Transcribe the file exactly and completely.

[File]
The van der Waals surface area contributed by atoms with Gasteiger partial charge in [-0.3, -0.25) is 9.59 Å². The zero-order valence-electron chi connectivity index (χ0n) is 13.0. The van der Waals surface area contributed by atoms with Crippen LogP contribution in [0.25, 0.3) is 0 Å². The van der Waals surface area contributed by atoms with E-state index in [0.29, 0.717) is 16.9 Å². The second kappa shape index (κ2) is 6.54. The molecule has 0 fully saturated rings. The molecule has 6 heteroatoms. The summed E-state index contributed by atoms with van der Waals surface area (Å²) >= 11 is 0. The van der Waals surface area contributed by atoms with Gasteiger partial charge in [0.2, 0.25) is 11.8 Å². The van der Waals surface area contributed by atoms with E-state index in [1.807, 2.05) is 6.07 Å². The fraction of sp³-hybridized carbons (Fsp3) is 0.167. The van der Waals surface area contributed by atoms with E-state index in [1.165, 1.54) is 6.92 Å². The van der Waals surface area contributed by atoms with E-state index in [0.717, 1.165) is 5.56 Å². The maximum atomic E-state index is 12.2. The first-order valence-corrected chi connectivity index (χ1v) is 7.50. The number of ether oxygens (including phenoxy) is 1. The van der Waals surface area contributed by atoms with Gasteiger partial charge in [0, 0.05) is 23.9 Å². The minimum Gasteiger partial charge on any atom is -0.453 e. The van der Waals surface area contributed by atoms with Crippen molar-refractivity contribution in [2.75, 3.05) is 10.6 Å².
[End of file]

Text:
The van der Waals surface area contributed by atoms with Gasteiger partial charge in [-0.3, -0.25) is 9.59 Å². The zero-order valence-electron chi connectivity index (χ0n) is 13.0. The van der Waals surface area contributed by atoms with Crippen LogP contribution in [0.25, 0.3) is 0 Å². The van der Waals surface area contributed by atoms with E-state index in [0.29, 0.717) is 16.9 Å². The second kappa shape index (κ2) is 6.54. The molecule has 0 fully saturated rings. The molecule has 6 heteroatoms. The summed E-state index contributed by atoms with van der Waals surface area (Å²) >= 11 is 0. The van der Waals surface area contributed by atoms with Gasteiger partial charge in [0.2, 0.25) is 11.8 Å². The van der Waals surface area contributed by atoms with E-state index in [1.807, 2.05) is 6.07 Å². The fraction of sp³-hybridized carbons (Fsp3) is 0.167. The van der Waals surface area contributed by atoms with E-state index in [1.165, 1.54) is 6.92 Å². The van der Waals surface area contributed by atoms with E-state index in [0.717, 1.165) is 5.56 Å². The maximum atomic E-state index is 12.2. The first-order valence-corrected chi connectivity index (χ1v) is 7.50. The number of ether oxygens (including phenoxy) is 1. The van der Waals surface area contributed by atoms with Gasteiger partial charge in [0, 0.05) is 23.9 Å². The minimum Gasteiger partial charge on any atom is -0.453 e. The van der Waals surface area contributed by atoms with Crippen molar-refractivity contribution in [2.75, 3.05) is 10.6 Å².